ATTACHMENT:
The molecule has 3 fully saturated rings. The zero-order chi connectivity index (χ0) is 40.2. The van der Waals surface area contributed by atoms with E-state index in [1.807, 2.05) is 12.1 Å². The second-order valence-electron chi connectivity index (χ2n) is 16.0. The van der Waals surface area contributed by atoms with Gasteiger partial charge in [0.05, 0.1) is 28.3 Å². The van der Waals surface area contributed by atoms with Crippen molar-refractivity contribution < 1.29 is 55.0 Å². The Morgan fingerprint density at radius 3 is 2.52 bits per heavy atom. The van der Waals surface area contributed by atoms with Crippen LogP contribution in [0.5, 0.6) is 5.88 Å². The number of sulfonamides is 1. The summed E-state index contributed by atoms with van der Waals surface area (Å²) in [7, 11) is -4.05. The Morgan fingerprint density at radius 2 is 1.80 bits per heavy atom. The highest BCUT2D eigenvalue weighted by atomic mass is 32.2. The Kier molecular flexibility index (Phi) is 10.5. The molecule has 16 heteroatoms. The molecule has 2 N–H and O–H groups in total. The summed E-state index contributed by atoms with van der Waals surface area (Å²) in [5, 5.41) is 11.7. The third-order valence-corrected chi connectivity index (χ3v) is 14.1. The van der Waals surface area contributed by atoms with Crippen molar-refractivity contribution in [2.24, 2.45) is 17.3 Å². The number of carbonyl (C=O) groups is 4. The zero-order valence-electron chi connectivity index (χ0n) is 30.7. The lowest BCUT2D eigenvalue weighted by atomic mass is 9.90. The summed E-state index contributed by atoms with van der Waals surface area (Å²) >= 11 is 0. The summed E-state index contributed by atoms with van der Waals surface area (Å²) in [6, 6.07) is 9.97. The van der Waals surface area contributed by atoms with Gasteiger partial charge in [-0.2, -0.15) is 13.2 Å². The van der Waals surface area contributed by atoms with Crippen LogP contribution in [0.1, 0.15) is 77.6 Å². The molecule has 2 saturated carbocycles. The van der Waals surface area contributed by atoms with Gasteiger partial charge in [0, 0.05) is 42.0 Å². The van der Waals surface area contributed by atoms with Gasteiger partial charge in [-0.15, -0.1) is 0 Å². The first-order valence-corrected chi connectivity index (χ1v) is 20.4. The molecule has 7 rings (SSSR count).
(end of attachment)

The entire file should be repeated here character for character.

The molecule has 3 fully saturated rings. The zero-order chi connectivity index (χ0) is 40.2. The van der Waals surface area contributed by atoms with E-state index in [1.807, 2.05) is 12.1 Å². The second-order valence-electron chi connectivity index (χ2n) is 16.0. The van der Waals surface area contributed by atoms with Gasteiger partial charge in [0.05, 0.1) is 28.3 Å². The van der Waals surface area contributed by atoms with Crippen molar-refractivity contribution < 1.29 is 55.0 Å². The Morgan fingerprint density at radius 3 is 2.52 bits per heavy atom. The van der Waals surface area contributed by atoms with Crippen LogP contribution in [0.5, 0.6) is 5.88 Å². The number of sulfonamides is 1. The summed E-state index contributed by atoms with van der Waals surface area (Å²) in [7, 11) is -4.05. The Morgan fingerprint density at radius 2 is 1.80 bits per heavy atom. The highest BCUT2D eigenvalue weighted by atomic mass is 32.2. The Kier molecular flexibility index (Phi) is 10.5. The molecule has 16 heteroatoms. The molecule has 2 N–H and O–H groups in total. The summed E-state index contributed by atoms with van der Waals surface area (Å²) in [5, 5.41) is 11.7. The third-order valence-corrected chi connectivity index (χ3v) is 14.1. The van der Waals surface area contributed by atoms with Crippen molar-refractivity contribution in [2.24, 2.45) is 17.3 Å². The number of carbonyl (C=O) groups is 4. The zero-order valence-electron chi connectivity index (χ0n) is 30.7. The lowest BCUT2D eigenvalue weighted by atomic mass is 9.90. The summed E-state index contributed by atoms with van der Waals surface area (Å²) >= 11 is 0. The summed E-state index contributed by atoms with van der Waals surface area (Å²) in [6, 6.07) is 9.97. The van der Waals surface area contributed by atoms with Gasteiger partial charge in [-0.2, -0.15) is 13.2 Å². The van der Waals surface area contributed by atoms with Crippen LogP contribution in [0.1, 0.15) is 77.6 Å². The molecule has 2 saturated carbocycles. The van der Waals surface area contributed by atoms with Gasteiger partial charge in [0, 0.05) is 42.0 Å². The van der Waals surface area contributed by atoms with Gasteiger partial charge in [-0.15, -0.1) is 0 Å². The first-order valence-corrected chi connectivity index (χ1v) is 20.4. The molecule has 7 rings (SSSR count).